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NTCC scholars win conceptualization contest

student winners

Pictured: Raul Leija, Jordan Chapin, Evan Sears, and Maiko Estrada


By: Dr. Andrew Yox, Honors Director

For ten years in the “BioTex” seminar at NTCC, honors students have experienced a November “email shootout.” This is something like a cross between an ongoing basketball game with scores changing in real time, and a fast-paced, scholarly-poetic thinkathon.  The course challenges students to conceptualize the elements of their Texas history research essays, to utilize crossover “analogs, (terms)” particularly from biology, and to provide terse definitions of their newly minted concepts.

This year’s winners of the 10 November event included a team appropriately named the “Ganadores,” and an individual high scorer with the most promising “arresting concept.”  Jordan Chapin, Raul Leija, and Evan Sears comprised the Ganadoressquad, and Maiko Estrada won the individual challenge.

All four students now have promising “governing concepts” for their 3300-word essays in Texas history, due at the end of Finals Week.  Chapin is working on “Legendary Housewives,” in modern Northeast Texas. These were women who resisted the feminist currents in the culture to homeschool, or to provide a more prominent domestic support-system for their families.  Leija’s theme is the “Disease of the Disease”—how accounts of the COVID virus in the culture of 2020-21 in Dallas included a more general feeling of anxiety than accounts of the Spanish Flu in 1918.  Evan Sears, the 2021 Film Scholar of Honors Northeast has settled on Carroll Shelby as the “Emissary of the Muscle Car,” in explaining the significance of this Camp-County-born doer-developer of the Cobra.  Finally, Maiko Estrada developed the term “Well-Being Activist” to describe the contributions of the once-famous Texas health icon, Red Duke.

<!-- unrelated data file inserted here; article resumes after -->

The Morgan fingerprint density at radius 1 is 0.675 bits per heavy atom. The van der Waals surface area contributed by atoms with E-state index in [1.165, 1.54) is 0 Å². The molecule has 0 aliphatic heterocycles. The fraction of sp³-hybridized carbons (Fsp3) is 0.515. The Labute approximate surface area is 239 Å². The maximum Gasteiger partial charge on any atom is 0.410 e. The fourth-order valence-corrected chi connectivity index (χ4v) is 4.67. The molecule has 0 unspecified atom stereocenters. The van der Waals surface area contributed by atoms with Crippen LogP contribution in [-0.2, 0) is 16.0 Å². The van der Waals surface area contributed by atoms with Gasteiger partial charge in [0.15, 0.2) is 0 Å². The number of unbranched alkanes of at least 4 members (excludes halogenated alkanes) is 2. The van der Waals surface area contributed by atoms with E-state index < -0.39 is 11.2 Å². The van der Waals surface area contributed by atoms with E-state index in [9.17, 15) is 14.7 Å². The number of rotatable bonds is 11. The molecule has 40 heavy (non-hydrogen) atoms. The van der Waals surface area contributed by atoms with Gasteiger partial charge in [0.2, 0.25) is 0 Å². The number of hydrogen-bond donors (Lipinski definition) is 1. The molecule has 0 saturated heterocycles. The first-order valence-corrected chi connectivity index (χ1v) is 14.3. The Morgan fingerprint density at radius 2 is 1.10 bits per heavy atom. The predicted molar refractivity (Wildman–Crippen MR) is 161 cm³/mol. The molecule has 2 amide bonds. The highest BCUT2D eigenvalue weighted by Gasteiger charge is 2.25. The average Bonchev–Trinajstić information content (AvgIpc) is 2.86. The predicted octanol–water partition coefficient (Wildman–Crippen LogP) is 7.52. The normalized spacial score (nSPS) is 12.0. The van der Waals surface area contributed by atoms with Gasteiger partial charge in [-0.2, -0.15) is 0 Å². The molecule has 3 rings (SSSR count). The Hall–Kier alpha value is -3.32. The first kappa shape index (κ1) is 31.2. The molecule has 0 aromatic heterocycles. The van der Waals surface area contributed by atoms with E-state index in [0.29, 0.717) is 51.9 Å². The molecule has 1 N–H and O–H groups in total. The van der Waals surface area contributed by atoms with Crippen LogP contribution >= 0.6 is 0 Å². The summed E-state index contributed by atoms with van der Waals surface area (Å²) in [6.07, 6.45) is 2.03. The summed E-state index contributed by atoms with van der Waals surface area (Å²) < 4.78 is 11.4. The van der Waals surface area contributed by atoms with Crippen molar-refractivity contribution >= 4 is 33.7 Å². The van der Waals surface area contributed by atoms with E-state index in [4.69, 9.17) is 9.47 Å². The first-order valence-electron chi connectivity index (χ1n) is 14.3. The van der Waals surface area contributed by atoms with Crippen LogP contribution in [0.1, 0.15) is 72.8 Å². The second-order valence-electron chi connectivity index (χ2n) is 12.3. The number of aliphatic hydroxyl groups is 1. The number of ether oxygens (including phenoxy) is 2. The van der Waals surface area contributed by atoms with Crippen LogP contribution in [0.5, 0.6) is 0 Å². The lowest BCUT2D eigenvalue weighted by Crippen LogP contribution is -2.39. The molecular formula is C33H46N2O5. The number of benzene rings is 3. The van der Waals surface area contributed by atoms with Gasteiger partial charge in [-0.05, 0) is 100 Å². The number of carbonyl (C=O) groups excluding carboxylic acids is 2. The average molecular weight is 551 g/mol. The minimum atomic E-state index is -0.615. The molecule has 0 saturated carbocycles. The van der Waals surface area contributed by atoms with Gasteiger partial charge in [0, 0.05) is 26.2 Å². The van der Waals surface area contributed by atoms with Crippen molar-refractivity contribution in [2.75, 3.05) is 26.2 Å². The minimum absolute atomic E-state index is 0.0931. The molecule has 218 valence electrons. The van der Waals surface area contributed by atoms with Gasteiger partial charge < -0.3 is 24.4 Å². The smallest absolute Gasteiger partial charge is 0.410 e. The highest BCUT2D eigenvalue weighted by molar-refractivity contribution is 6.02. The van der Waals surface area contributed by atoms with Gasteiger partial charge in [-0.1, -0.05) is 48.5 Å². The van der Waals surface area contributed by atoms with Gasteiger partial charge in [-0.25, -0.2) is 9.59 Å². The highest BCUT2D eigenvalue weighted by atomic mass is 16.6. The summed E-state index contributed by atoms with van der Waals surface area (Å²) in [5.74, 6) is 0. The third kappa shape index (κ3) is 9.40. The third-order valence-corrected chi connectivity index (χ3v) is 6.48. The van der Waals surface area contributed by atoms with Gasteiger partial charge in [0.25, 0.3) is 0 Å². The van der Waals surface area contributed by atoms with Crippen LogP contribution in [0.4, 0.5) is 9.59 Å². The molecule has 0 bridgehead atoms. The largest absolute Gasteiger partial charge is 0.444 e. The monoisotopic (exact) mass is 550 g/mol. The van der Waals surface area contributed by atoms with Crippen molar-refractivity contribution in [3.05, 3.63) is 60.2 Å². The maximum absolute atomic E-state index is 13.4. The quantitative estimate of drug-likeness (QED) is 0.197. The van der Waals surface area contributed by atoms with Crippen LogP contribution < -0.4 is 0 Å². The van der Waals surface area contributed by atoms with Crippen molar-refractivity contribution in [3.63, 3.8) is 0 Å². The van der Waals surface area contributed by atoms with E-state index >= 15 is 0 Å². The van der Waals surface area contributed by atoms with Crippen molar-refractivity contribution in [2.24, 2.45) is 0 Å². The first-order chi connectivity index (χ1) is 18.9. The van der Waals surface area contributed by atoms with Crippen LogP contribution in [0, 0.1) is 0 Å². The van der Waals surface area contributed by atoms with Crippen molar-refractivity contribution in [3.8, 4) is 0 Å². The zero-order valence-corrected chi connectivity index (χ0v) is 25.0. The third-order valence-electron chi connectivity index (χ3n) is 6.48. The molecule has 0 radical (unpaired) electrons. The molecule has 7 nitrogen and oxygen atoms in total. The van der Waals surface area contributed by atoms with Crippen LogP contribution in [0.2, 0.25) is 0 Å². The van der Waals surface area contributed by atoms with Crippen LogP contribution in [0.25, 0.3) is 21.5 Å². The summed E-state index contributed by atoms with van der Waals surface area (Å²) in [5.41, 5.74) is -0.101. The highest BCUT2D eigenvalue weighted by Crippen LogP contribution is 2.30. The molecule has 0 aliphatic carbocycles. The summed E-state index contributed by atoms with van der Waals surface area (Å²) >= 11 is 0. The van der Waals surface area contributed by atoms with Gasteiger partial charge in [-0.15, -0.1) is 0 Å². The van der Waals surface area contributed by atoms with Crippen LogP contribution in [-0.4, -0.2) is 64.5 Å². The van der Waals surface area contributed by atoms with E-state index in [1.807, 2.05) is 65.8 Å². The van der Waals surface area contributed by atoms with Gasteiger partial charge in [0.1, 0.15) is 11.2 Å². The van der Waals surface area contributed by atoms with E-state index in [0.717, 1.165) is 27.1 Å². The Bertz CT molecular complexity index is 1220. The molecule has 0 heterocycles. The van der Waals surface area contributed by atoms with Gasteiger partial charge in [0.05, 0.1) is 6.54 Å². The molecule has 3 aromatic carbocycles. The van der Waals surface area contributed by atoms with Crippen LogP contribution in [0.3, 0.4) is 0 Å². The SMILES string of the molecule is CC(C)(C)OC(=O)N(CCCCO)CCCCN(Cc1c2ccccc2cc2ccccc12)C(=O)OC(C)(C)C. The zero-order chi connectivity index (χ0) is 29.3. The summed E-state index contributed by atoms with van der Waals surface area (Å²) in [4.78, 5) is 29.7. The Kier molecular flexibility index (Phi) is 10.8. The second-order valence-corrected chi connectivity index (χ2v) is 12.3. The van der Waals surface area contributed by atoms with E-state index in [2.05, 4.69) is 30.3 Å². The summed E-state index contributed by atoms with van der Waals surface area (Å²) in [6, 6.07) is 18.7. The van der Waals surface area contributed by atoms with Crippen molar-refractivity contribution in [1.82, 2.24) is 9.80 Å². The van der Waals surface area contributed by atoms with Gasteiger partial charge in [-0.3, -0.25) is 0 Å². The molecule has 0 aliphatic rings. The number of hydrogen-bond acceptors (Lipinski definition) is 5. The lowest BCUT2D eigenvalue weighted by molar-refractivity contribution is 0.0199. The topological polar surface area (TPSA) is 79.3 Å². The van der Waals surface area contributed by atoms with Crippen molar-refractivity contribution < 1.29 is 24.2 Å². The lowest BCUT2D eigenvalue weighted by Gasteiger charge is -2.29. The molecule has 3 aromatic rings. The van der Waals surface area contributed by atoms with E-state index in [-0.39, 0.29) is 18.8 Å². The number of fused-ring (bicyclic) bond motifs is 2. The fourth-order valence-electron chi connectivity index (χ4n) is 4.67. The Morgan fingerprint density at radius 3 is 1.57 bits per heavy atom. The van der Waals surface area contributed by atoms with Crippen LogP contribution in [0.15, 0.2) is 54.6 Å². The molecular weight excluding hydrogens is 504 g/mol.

Honors Director and Texas history professor Dr. Andrew Yox notes that “conceptualization is the key to writing an alluring, coherent essay, animated by a creative argument. Our students do this well, and there are many more we could mention not only in the honors seminar, but in non-honors sections of history where a state-mandated goal is to form a “creative argument.” At the same time, I am very excited about the highly conceptualized essays Chapin, Estrada, Leija, and Sears are developing.”

Each of the four students received a gift bag, courtesy of the generosity, and encouragement of scholarship expressed by donors of Honors Northeast.

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